Are Tech Writers Valid anymore Re: ghost town -

Subject: Are Tech Writers Valid anymore Re: ghost town -
From: "William Sherman" <bsherman77 -at- embarqmail -dot- com>
To: "Tony Chung" <tonyc -at- tonychung -dot- ca>, "McLauchlan, Kevin" <Kevin -dot- McLauchlan -at- safenet-inc -dot- com>
Date: Tue, 18 Feb 2014 21:16:09 -0500

----- Original Message ----- From: "Tony Chung" <tonyc -at- tonychung -dot- ca>
To: "McLauchlan, Kevin" <Kevin -dot- McLauchlan -at- safenet-inc -dot- com>
Cc: <techwr-l -at- lists -dot- techwr-l -dot- com>
Sent: Wednesday, February 12, 2014 5:39 PM
Subject: Re: ghost town

Before this thread goes do far off the rails to be considered TechWr-L
CHAT, I do have a question that I'd like to discuss:

Are Technical Writers valid anymore? Before you get out your
hear me out:

How many of you still research and write all your own document content?

Most of it. Some material is vendor material due to components we buy and
install. Typically, I do about 95% on the operator manuals, 80% on the
maintenance manuals, and 60% on the service manuals.

How much of your work involves rewriting material supplied to you by
developers (hardware and/or software)?

10% maybe. it varies by project.

How much of your work involves setting up your own user simulations and
documenting the best case scenarios on behalf of your users?

I wish. They won't turn me loose with the rig to run it. I have to look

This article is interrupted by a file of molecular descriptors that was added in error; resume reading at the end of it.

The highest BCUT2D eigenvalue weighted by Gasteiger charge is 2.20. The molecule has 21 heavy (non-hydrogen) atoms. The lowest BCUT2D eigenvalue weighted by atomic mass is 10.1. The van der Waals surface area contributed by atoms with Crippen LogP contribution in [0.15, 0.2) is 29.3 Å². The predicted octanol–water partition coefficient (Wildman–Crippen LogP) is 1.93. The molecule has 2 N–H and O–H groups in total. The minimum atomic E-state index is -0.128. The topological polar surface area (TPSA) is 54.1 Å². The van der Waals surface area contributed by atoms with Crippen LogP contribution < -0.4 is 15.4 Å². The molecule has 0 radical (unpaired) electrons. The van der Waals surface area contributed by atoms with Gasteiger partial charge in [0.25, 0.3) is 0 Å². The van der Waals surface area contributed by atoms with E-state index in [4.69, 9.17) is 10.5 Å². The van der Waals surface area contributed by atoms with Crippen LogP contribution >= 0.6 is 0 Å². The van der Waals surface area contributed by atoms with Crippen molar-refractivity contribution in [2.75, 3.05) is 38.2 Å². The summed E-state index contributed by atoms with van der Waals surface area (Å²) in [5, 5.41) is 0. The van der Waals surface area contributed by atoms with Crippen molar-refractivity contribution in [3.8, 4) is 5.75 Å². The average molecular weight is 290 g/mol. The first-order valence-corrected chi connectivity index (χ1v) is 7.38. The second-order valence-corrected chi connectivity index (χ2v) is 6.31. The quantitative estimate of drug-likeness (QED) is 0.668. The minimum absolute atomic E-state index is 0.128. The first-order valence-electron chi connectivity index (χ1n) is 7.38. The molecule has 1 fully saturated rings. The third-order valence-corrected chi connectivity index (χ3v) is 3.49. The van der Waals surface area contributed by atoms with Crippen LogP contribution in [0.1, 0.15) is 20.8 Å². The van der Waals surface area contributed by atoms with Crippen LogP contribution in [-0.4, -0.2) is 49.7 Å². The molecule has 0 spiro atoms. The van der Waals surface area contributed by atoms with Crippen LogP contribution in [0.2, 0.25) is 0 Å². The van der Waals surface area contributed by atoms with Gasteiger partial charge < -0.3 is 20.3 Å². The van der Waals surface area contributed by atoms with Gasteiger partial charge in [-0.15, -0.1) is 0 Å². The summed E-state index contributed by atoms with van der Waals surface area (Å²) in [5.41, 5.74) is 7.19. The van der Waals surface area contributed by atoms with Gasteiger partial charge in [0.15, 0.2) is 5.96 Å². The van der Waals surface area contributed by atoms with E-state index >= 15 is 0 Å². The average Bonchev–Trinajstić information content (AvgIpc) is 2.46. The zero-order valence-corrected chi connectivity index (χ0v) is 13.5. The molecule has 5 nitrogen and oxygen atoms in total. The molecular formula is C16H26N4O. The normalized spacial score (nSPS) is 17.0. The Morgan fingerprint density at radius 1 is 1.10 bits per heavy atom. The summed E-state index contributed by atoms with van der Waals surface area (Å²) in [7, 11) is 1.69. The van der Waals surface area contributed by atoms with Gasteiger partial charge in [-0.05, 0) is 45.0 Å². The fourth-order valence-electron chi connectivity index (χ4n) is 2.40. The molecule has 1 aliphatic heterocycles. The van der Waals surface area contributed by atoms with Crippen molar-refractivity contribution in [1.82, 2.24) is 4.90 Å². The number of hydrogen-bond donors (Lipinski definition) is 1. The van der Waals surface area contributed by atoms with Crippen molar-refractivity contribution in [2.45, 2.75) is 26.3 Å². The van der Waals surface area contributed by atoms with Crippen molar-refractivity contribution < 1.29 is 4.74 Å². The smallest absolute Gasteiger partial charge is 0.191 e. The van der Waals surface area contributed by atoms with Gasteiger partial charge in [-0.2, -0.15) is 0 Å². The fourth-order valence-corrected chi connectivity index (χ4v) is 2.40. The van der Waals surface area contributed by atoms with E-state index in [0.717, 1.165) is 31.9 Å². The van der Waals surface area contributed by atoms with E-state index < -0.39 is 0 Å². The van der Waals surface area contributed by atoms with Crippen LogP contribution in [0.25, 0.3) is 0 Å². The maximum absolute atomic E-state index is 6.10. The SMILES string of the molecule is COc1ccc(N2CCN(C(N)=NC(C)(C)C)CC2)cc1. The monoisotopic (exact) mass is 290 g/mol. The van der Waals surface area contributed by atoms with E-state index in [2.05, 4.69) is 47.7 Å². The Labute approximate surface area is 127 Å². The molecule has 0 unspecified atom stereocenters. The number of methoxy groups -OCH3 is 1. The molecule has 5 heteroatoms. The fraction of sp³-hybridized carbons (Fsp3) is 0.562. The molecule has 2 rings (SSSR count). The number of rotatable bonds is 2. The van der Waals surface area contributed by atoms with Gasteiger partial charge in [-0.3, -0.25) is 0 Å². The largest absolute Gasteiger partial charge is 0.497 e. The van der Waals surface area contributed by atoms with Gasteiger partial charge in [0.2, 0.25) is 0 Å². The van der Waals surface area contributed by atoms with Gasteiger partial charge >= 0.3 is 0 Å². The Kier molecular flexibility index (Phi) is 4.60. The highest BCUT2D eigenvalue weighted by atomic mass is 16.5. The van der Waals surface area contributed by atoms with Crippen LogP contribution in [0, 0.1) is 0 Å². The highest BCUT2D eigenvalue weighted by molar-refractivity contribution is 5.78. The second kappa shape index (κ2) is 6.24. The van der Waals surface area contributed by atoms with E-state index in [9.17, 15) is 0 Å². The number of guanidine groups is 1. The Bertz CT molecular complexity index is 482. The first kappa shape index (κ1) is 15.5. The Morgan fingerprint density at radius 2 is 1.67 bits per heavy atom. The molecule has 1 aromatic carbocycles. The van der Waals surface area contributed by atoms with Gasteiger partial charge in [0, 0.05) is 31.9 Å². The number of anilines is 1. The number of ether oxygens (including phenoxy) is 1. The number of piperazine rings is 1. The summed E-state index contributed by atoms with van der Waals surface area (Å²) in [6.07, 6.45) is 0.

over shoulders whenever, and ask a lot of questions that they usually
haven't thought about.

How much of your time is spent messing with the tools and processes to
design a better, more efficient process?

10% of the time. Or it was. I was spending a fair amount of time tweaking
the EDD and format template over the last 4 month.

I ask this because I have never been a core technical writer. I'm a
programmer who knows how to write English. Sadly, where I would really
enjoy building and implementing documentation systems that make it easier
for developers to supply core content and writers to fix the content so
that it's useable, there isn't much of that type of work around, except as
a short term external contractor.

I've run across a few places recently that do customized documentation
systems since off the shelf solutions don't fulfill their needs. They have
parts databases that have to end up in parts books and these tie into their
parts systems like CatBase, JBA, and other. This ties artwork, part numbers,
callouts, and everything together so that each product can be quickly pulled
into a set of books.

Find a manufacturing company with a big parts inventory and maybe you can get
into designing and building a system for them.

I honestly see a need for this type of role in most companies, but can't
seem to meet the people who recognize that as a need.

So what thoughts have you on my interpretation of the writing "ghost town"
being made up of fewer writers and more systems specialists?


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ghost town: From: McLauchlan, Kevin
Re: ghost town: From: Tony Chung

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